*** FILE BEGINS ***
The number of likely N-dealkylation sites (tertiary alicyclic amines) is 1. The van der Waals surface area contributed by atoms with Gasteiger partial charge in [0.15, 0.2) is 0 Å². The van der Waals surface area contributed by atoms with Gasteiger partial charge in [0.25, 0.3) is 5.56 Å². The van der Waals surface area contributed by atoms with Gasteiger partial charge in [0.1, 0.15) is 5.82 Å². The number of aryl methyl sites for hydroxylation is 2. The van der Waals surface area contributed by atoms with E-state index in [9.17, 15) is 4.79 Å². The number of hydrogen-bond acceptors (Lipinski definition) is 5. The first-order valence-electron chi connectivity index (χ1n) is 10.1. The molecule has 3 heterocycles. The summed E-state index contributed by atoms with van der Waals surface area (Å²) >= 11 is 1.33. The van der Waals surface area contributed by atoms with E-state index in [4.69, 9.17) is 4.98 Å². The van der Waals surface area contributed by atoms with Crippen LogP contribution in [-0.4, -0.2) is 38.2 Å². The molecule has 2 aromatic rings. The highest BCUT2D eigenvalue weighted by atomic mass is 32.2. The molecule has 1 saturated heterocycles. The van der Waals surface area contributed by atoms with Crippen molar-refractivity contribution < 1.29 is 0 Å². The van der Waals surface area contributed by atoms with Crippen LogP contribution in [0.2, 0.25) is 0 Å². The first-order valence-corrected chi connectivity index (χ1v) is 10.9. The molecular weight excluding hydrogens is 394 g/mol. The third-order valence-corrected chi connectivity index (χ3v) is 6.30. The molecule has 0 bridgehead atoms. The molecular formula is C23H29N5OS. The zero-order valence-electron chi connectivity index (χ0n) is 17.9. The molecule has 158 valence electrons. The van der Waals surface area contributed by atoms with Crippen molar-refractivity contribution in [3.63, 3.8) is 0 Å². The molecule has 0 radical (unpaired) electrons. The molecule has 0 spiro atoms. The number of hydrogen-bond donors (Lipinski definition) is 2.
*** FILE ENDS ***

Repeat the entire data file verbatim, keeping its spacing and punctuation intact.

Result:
The number of likely N-dealkylation sites (tertiary alicyclic amines) is 1. The van der Waals surface area contributed by atoms with Gasteiger partial charge in [0.15, 0.2) is 0 Å². The van der Waals surface area contributed by atoms with Gasteiger partial charge in [0.25, 0.3) is 5.56 Å². The van der Waals surface area contributed by atoms with Gasteiger partial charge in [0.1, 0.15) is 5.82 Å². The number of aryl methyl sites for hydroxylation is 2. The van der Waals surface area contributed by atoms with E-state index in [9.17, 15) is 4.79 Å². The number of hydrogen-bond acceptors (Lipinski definition) is 5. The first-order valence-electron chi connectivity index (χ1n) is 10.1. The molecule has 3 heterocycles. The summed E-state index contributed by atoms with van der Waals surface area (Å²) >= 11 is 1.33. The van der Waals surface area contributed by atoms with E-state index in [4.69, 9.17) is 4.98 Å². The van der Waals surface area contributed by atoms with Crippen LogP contribution in [-0.4, -0.2) is 38.2 Å². The molecule has 2 aromatic rings. The highest BCUT2D eigenvalue weighted by atomic mass is 32.2. The molecule has 1 saturated heterocycles. The van der Waals surface area contributed by atoms with Crippen molar-refractivity contribution < 1.29 is 0 Å². The van der Waals surface area contributed by atoms with Crippen LogP contribution in [0.2, 0.25) is 0 Å². The first-order valence-corrected chi connectivity index (χ1v) is 10.9. The molecular weight excluding hydrogens is 394 g/mol. The third-order valence-corrected chi connectivity index (χ3v) is 6.30. The molecule has 0 bridgehead atoms. The molecular formula is C23H29N5OS. The zero-order valence-electron chi connectivity index (χ0n) is 17.9. The molecule has 158 valence electrons. The van der Waals surface area contributed by atoms with Crippen molar-refractivity contribution in [3.63, 3.8) is 0 Å². The molecule has 0 radical (unpaired) electrons. The molecule has 0 spiro atoms. The number of hydrogen-bond donors (Lipinski definition) is 2.